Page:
One of the so-called fine-tuned parameters in our solar system (fine-tuned specifically for the development of complex life) is that we have a planet with a large moon (compared to the planet). In his long list of supposed fine tunings, Hugh Ross mentions that we even need a big moon to have life on this planet. Much of the fine tuning argument is a thinly veiled God-of-the-Gaps argument: we can’t explain it, therefore God must have done it. One of the things that happens to such arguments is that people finally explain it. So, in that vein, we have the following idea that we may not need such a large moon after all.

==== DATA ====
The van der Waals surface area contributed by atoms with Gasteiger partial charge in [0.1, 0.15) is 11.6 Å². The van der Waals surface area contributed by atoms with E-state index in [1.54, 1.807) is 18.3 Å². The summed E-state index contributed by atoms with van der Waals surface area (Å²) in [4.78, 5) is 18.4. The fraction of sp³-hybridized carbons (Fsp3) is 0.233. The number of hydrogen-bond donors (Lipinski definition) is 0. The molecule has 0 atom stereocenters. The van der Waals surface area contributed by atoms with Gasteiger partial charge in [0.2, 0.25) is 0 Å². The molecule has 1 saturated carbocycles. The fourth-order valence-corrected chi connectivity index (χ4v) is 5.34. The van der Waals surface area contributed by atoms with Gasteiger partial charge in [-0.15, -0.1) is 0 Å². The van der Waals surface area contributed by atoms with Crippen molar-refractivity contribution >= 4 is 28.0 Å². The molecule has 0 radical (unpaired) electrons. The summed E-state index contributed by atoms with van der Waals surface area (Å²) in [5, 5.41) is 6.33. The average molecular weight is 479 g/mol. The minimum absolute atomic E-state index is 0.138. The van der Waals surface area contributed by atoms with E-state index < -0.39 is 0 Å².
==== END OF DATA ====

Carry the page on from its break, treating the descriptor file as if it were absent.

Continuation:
According to Darren Williams of Pennsylvania State University, “Large moons are not required for a stable tilt and climate. In some circumstances, large moons can even be detrimental, depending on the arrangement of planets in a given system. Every system is going to be different.”
This is one example of lack of imagination leading to erroneous arguments. The problem is not the mistake itself, it’s that once you attribute a theological “solution” to your problem, then you cease to look for the truth.